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Prosthetic Foot Selection for Individuals with Lower-Limb Amputation

A Clinical Practice Guideline

Stevens, Phillip M., MEd, CPO; Rheinstein, John, CP; Wurdeman, Shane R., PhD, MSPO, CP

JPO: Journal of Prosthetics and Orthotics: October 2018 - Volume 30 - Issue 4 - p 175–180
doi: 10.1097/JPO.0000000000000181
REVIEW ARTICLE/LITERATURE REVIEW

Introduction This guideline was developed to present current evidence and to provide associated clinical recommendations on prosthetic foot selection for individuals with lower-limb amputation.

Materials NA

Methods The guideline is based upon the best available evidence as it relates prosthetic foot selection during the provision of definitive lower-limb prostheses. Where possible, recommendations are drawn from Cochrane Review, meta-analysis, systematic and narrative literature reviews, and published evidence-based guidelines. Where this standard is unavailable, alternate academic literature has been used to support individual recommendations.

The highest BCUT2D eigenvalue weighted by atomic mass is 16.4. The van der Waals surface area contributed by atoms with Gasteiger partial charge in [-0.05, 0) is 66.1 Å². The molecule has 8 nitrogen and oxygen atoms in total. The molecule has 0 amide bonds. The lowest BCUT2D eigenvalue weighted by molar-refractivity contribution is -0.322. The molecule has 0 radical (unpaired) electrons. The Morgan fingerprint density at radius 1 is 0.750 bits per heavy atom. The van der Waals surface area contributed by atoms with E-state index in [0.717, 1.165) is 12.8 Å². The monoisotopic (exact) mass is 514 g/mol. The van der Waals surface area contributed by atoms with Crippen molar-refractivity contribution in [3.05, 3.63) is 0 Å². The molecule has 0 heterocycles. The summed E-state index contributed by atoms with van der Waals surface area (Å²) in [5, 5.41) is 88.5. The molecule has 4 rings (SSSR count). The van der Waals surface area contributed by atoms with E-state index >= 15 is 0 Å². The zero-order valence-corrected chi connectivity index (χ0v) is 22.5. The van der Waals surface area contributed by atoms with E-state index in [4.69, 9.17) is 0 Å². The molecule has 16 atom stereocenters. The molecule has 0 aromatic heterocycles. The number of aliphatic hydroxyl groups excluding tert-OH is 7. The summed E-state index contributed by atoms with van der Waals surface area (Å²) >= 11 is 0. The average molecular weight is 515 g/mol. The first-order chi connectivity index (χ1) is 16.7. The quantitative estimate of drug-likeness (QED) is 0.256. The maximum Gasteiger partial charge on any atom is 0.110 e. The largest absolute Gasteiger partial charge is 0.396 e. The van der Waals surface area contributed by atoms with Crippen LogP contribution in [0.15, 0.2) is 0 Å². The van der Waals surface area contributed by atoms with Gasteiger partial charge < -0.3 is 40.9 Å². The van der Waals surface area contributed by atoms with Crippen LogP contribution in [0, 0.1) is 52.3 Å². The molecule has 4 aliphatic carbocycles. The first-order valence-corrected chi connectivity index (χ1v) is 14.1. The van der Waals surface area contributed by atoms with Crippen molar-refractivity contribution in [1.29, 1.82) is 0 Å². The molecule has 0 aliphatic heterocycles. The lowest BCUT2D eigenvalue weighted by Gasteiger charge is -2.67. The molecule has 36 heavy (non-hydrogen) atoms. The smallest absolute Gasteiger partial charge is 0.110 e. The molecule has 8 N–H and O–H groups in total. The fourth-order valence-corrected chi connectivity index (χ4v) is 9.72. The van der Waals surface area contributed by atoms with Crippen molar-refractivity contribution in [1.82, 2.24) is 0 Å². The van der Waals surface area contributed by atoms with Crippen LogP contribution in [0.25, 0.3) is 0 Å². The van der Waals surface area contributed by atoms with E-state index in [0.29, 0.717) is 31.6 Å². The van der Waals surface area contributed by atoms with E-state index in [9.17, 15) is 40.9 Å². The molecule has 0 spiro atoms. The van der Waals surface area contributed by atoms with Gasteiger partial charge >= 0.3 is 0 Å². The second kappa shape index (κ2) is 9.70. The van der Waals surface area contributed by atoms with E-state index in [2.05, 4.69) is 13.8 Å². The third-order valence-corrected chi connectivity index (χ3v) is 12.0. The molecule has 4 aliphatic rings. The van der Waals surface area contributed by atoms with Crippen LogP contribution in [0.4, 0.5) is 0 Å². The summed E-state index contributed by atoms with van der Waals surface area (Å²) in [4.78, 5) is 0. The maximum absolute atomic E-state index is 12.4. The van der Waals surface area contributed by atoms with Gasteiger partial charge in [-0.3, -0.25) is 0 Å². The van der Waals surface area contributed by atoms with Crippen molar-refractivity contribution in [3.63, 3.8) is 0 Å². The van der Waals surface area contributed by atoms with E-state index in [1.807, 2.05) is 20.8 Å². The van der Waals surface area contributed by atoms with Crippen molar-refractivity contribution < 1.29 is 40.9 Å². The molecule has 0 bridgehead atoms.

Results Recommendation 1: For patients ambulating at a single speed who require greater stability during weight acceptance because of weak knee extensors or poor balance, a single-axis foot should be considered. Recommendation 2: Patients at elevated risks for overuse injury (i.e., osteoarthritis) to the sound-side lower limb and lower back are indicated for an energy-storage-and-return (ESAR) foot to reduce the magnitude of the cyclical vertical impacts experienced during weight acceptance. Recommendation 3: Neither patient age nor amputation etiology should be viewed as primary considerations in prosthetic foot type. Recommendation 4: Patients capable of variable speed and/or community ambulation are indicated for ESAR feet.